On August 14, a federal judge in Washington DC sentenced Michael T. Sestak, 44, to a little over five years in prison for his role in what prosecutors called “a case of almost unprecedented greed.”
Just weeks after the sentencing the man they described as the “mastermind” of the scheme, prosecutors asked a judge to exponentially reduce the former Foreign Service Officer's punishment by nearly a factor of five.
Robert Feitel, the attorney who represented two of Sestak's co-conspirators dismissed the government's change of heart as absurd.
“Sestak is the federal employee that made this happen,” he said by telephone. “He was the only essential person in this conspiracy. The whole idea that someone else brought this forward is preposterous in every possible way.”
Sestak's attorney, Gray Broughton, called the sentence “fair and well-reasoned” despite the fact his client signed a plea agreement in 2013 that carried a minimum of 19 years in prison.
By the time Sestak took his plea, he'd confessed to approving 489 non-immigrant visa applications at the US Consulate in Ho Chi Minh City in exchange for millions of dollars in bribes funneled to him by Binh Tang Vo, a Vietnamese-American millionaire.
“In federal court a lot of credit is given to those who cooperate and throw themselves at the mercy of the court,” Broughton told Thanh Nien News before estimating that Sestak may be out of jail before Christmas of 2017.
The information Sestak provided helped lead federal investigators to arrest and prosecute Vo, his younger sister Hong Chau Vo and their Vietnamese cousin Nguyen Thanh Truc.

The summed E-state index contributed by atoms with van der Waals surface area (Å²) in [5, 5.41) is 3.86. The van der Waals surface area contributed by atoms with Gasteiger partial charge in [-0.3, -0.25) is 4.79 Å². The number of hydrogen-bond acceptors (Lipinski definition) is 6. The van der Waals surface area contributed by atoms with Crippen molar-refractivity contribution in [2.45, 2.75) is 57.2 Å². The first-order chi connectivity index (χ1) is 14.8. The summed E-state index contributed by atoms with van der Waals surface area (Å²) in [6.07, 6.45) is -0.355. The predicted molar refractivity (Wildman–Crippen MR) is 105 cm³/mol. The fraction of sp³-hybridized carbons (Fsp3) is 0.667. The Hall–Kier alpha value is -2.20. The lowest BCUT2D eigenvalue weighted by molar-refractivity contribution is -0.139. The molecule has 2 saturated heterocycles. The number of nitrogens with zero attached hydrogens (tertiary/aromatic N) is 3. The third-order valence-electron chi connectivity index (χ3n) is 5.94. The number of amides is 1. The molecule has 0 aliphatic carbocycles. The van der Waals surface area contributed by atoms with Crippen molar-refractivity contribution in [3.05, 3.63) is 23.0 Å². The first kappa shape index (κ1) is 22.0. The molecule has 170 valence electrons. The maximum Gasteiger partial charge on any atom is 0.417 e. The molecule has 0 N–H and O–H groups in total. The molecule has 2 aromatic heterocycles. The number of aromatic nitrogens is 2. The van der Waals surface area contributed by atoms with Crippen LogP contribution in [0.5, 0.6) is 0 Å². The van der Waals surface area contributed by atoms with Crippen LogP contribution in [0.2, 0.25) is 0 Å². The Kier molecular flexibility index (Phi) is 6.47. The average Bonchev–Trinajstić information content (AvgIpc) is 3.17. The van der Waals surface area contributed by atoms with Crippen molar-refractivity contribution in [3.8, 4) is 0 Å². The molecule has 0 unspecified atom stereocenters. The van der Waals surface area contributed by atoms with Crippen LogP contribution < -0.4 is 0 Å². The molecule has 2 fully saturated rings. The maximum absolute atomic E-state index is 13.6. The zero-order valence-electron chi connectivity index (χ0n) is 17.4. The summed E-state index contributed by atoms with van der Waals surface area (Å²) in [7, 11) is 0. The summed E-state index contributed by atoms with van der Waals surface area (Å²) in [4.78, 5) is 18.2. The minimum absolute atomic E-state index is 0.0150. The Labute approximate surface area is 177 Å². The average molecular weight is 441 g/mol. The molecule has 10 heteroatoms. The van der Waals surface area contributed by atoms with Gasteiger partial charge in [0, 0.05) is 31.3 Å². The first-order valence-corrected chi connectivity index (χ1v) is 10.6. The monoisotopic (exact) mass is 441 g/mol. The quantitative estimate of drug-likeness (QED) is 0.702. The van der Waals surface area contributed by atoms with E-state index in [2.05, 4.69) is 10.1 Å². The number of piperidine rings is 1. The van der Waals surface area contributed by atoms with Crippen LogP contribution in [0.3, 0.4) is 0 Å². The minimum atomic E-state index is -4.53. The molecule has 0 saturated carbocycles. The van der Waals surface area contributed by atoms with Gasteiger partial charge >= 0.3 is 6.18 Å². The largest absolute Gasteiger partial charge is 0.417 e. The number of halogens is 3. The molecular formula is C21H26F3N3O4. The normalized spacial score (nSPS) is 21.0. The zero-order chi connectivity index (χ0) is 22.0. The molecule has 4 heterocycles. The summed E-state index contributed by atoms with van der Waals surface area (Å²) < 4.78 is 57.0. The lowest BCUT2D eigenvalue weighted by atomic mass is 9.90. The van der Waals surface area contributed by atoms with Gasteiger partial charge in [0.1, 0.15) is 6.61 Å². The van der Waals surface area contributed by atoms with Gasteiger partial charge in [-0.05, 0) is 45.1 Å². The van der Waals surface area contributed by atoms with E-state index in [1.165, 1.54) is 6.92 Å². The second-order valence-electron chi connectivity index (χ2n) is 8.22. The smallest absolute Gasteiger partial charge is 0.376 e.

Hong and Truc pleaded guilty and have both been released.
Last month, the US government sentenced Vo to eight years in prison after he'd agreed to forfeit $2 million.
In exchange for his cooperation, the government dropped all charges against Vo's Vietnamese wife, whom Broughton and prosecutors say still has millions stashed overseas.
Feitel dismissed the wiretapped statements that formed the foundation of those assertions as “pure puffery” and questioned how prosecutors could have once demanded Sestak spend decades in prison, only to let him off the hook and force his co-conspirator to serve eight.
“To me what matters here is process—the government's process,” Feitel said adding that Sestak should serve the time he agreed to serve.
“Fair is fair.”
'A true patriot'
Sestak, his family and friends have declined repeated requests for comment since his arrest in May of 2013.
But in the months before his sentencing, they submitted 20 letters to a federal judge that described Sestak as a “true patriot,” a “friendly, loyal and responsible diplomat” and “a lonely individual eager to find a wife.”
According to the letters, Sestak grew up a Boy Scout who played little league baseball and studied hard for good grades.
A former roommate named Timothy Mastromarchi recalled that Sestak survived on bags of potatoes and borrowed money while juggling work, community college and training at the Albany police academy.
“He has always worked hard, lived frugally and strived to do the right thing,” he wrote.
Sestak later joined the US Marshall's service, a job that involved guarding the sorts of judges who would later sentence him to prison.
Following September 11, he spent months searching for human remains in the rubble of the World Trade Towers, an experience his father said left him “harder” and “distant.”
After earning a master's degree at New York University, Sestak joined the Navy Reserve where he served as a liaison to US Army Intelligence Headquarters in Iraq.
“Michael’s involvement in the fruitless search for WMD throughout Iraq shook his previously unwavering trust in the United States Government,” his attorney wrote.